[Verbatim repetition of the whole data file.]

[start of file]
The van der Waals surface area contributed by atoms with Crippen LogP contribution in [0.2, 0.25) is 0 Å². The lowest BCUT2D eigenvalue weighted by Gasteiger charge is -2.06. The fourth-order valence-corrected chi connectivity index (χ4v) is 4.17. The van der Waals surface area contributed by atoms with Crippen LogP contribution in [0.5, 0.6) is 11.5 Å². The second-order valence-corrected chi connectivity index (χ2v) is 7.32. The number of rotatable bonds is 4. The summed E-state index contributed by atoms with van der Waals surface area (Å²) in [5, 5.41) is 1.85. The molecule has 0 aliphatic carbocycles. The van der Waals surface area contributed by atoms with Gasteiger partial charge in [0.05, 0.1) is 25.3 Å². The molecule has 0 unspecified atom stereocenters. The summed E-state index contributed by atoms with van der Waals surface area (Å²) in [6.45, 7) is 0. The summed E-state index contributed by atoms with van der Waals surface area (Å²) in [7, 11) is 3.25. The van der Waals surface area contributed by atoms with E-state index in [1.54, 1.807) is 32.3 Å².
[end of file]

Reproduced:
The van der Waals surface area contributed by atoms with Crippen LogP contribution in [0.2, 0.25) is 0 Å². The lowest BCUT2D eigenvalue weighted by Gasteiger charge is -2.06. The fourth-order valence-corrected chi connectivity index (χ4v) is 4.17. The van der Waals surface area contributed by atoms with Crippen LogP contribution in [0.5, 0.6) is 11.5 Å². The second-order valence-corrected chi connectivity index (χ2v) is 7.32. The number of rotatable bonds is 4. The summed E-state index contributed by atoms with van der Waals surface area (Å²) in [5, 5.41) is 1.85. The molecule has 0 aliphatic carbocycles. The van der Waals surface area contributed by atoms with Gasteiger partial charge in [0.05, 0.1) is 25.3 Å². The molecule has 0 unspecified atom stereocenters. The summed E-state index contributed by atoms with van der Waals surface area (Å²) in [6.45, 7) is 0. The summed E-state index contributed by atoms with van der Waals surface area (Å²) in [7, 11) is 3.25. The van der Waals surface area contributed by atoms with E-state index in [1.54, 1.807) is 32.3 Å².